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Golang context

Educative Answers Team

Servers that use Golang handle each request in a separate goroutinea lightweight thread of execution in Go. These requests sometimes spawn additional goroutines to handle the request. These new goroutines need access to request-specific values like the identity of the end-user or the request’s deadline.

context is a standard package of Golang that makes it easy to pass request-scoped values, cancelation signals, and deadlines across API boundaries to all the goroutines involved in handling a request.


The core of the context package is the Context type, which has the following methods:

  • Done() <- chan struct: Returns a channel that is closed when the context is canceled or times out. Done may return nil if the context can never be canceled.
  • Deadline() (deadline time.Time, ok bool): Returns the time when the context will be canceled or timed out. Deadline returns ok==false when no deadline is set.
  • Err() error: Returns an error that explains why the Done channel was closed. If Done is not closed yet, it returns nil.
  • Value(key interface{}) interface{}: Returns the value associated with key or nil if none.


A common use case for context is handling HTTP requests. Below is an example of an HTTP server that has a handler example().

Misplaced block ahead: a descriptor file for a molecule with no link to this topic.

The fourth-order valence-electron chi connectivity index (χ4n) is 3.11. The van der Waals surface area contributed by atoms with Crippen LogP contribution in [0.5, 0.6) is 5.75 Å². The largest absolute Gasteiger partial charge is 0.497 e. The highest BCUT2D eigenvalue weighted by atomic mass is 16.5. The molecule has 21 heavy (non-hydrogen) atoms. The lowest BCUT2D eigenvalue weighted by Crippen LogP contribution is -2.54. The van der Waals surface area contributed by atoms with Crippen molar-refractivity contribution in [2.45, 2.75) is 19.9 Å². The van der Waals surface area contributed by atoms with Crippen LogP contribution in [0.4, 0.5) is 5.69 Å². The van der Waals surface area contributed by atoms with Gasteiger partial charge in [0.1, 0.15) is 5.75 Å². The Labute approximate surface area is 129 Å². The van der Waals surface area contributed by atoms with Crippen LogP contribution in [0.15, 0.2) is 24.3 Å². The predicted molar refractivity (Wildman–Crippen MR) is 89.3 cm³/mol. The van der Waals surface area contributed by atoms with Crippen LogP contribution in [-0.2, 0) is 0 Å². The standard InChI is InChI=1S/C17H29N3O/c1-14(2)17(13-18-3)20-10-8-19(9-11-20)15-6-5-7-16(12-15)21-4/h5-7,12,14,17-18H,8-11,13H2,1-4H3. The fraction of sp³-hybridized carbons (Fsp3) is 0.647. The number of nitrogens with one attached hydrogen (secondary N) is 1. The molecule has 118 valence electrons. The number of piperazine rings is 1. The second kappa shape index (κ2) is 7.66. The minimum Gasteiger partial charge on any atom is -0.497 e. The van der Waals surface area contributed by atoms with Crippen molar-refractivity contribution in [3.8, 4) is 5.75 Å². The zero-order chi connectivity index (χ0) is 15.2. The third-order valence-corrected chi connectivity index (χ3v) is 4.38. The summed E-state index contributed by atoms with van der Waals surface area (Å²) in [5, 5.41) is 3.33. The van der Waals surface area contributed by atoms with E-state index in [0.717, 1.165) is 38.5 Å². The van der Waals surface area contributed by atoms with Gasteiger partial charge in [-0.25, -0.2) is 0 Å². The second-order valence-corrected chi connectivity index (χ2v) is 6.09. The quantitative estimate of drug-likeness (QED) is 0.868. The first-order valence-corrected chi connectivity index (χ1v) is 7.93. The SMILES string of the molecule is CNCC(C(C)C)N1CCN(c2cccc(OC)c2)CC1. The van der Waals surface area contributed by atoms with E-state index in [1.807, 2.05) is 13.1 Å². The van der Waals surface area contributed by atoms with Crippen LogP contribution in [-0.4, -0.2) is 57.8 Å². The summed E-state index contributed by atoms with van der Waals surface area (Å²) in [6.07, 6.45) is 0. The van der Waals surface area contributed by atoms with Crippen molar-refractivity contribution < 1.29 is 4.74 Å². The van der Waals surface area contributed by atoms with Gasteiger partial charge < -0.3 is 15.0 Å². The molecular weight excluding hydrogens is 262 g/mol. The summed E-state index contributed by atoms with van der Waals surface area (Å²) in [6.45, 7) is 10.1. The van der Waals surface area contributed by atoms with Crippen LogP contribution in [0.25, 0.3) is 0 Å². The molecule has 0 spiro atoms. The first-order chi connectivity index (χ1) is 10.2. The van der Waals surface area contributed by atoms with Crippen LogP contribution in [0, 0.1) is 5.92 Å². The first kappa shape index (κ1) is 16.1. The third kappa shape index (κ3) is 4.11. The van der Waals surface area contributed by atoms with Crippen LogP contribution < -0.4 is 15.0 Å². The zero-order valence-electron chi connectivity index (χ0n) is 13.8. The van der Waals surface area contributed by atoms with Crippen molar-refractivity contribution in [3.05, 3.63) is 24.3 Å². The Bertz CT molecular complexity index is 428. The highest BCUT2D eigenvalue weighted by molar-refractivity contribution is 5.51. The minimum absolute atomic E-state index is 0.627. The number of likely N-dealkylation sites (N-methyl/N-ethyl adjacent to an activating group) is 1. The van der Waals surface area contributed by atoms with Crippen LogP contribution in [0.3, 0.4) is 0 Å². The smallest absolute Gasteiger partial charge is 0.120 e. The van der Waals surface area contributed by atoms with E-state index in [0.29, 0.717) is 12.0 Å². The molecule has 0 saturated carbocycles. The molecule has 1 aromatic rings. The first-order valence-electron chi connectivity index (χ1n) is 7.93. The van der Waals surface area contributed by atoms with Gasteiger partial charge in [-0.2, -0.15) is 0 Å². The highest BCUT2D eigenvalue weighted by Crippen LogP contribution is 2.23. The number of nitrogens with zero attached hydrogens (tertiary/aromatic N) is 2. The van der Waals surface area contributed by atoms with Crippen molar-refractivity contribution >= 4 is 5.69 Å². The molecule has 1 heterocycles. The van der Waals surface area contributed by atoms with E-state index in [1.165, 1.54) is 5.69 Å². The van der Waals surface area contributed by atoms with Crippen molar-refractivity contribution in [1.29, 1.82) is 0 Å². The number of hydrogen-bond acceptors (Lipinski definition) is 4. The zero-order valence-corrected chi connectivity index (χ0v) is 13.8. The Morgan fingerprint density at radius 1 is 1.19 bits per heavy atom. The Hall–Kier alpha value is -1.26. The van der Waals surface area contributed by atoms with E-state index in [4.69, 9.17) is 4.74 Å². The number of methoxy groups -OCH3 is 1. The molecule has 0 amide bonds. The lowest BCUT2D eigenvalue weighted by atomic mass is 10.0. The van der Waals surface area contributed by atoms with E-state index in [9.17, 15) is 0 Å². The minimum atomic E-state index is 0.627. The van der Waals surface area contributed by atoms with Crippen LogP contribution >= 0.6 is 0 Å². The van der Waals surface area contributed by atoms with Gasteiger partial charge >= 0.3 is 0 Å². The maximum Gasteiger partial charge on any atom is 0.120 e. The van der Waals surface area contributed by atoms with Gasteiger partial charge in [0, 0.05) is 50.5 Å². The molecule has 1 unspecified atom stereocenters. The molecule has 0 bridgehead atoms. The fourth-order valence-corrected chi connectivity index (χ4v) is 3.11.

We demonstrate context by handling request cancellation. By default, each request has an associated context that is accessible using the request.Context() method. We use the context’s Done channel to keep track of any cancellation signal.
Now, you can run the server locally and make a request to localhost:5000/example. If you cancel the request before it is served, and it’s within the first 1010 seconds, the request handler will handle the cancellation gracefully and print the server error.

package main
import (

// Handler for /example request
func example(w http.ResponseWriter, req *http.Request) {

    fmt.Println("example handler started")

    // Accessing the context of the request
    context := req.Context()

    select {

    // Simulating some work by the server
    // Waits 10 seconds and then responds with "example\n"
    case <-time.After(10 * time.Second):
        fmt.Fprintf(w, "example\n")

    // Handling request cancellation
    case <-context.Done():
        err := context.Err()
        fmt.Println("server:", err)

    fmt.Println("example handler ended")

func main() {

    http.HandleFunc("/example", example)
    http.ListenAndServe(":5000", nil)

The context package also provides functions to derive new Context values from existing ones to form a tree. Read more about derived contexts in the official docs.


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